Note: don’t forge a vote and fax it in to the BBWAA, kids. That’s probably wire fraud and you’ll go to jail. Don’t be an idiot. Even if such idiocy helps us in thought experiments.

Red Sox look to punch their ticket to the World Series tonight

Getty Images
6 Comments

Thanks to some amazing defense, some big hits and — to continue to beat this horse, a bad call by Joe West — the Red Sox have a 3-1 lead in the ALCS and look to clinch the AL Pennant tonight down in Houston.

If you believe in momentum, you’d have to say it’s on Boston’s side. If you believe that momentum is the next day’s starting pitcher, however, you’d have to say things favor Houston more than the standing of the series would suggest. All of which makes me wish Game 5 was starting right now, because it figures to be a tense and exciting affair.

ALCS Game 5

Red Sox vs. Astros
Ballpark: Minute Maid Park
Time: 8:09 PM Eastern
TV: TBS
Pitchers: David Price vs. Justin Verlander
Breakdown:

If someone told you that you had to win one baseball game against the Martians to save the human race, you could do far worse than calling on Justin Verlander to be your starting pitcher. Among the pitchers still in the postseason, he’d almost certainly be your choice right now.

Does Verlander himself appreciate the situation? This is what he said about that yesterday:

“I mean, these are all must-win games at this point. Every time you take the mound I don’t think there’s any difference whether it’s 2-2 or 3-1.”

Look, we’re asking him to beat the Martians here, not win the National Math Bee, so let’s let that go. The point is that after all of these years he’s still one of the most dominant pitchers in the game and after the exhausting, see-saw battle of Game 4, he stands the best chance of giving Houston what it needs: a quick, quiet and drama-free win.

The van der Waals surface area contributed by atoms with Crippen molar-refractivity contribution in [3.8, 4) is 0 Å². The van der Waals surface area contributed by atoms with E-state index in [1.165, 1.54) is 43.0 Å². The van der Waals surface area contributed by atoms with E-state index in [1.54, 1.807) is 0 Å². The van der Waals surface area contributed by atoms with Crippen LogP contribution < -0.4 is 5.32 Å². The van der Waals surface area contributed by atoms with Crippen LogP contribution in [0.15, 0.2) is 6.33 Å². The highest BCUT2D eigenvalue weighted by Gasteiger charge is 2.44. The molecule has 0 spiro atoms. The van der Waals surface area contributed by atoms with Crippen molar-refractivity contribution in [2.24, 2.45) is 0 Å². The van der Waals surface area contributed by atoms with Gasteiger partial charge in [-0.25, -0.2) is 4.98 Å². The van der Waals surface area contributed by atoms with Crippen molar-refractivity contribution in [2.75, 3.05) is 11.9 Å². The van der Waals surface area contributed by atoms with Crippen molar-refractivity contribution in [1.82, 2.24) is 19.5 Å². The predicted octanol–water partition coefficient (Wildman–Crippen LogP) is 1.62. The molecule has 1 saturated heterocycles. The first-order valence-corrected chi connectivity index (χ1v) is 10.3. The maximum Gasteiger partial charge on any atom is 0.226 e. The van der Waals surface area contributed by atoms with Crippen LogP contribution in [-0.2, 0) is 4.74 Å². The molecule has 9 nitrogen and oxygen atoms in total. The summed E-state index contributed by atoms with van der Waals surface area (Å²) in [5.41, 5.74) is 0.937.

Not that the Red Sox are likely to roll over for that. They didn’t the first time they faced Verlander in this series. They Astros won, yes, and Verlander limited them to two runs on two hits. But he also issued four walks and wasn’t his sharpest overall. Boston didn’t capitalize on his mistakes as best they could, but he’s not invincible.

For Boston it’s David Price. He allowed four runs on five hits and four walks over four and two-thirds innings in Game 2, not factoring in the decision. That’s not great, but given the talk leading up to that game being all about how Price is a postseason flop, the fact that the Sox won it in the end had to bouy him at least a little. As does the fact that, here, tonight, it’s not 100% on his shoulders. Sure, the Sox want to close this out, but with a 3-1 lead there is less pressure on Price than on his former teammate Verlander. Worth noting, though: Price is on short rest and warmed up in the bullpen last night in case he was needed to bail out Craig Kimbrel. He may not go deep into this game.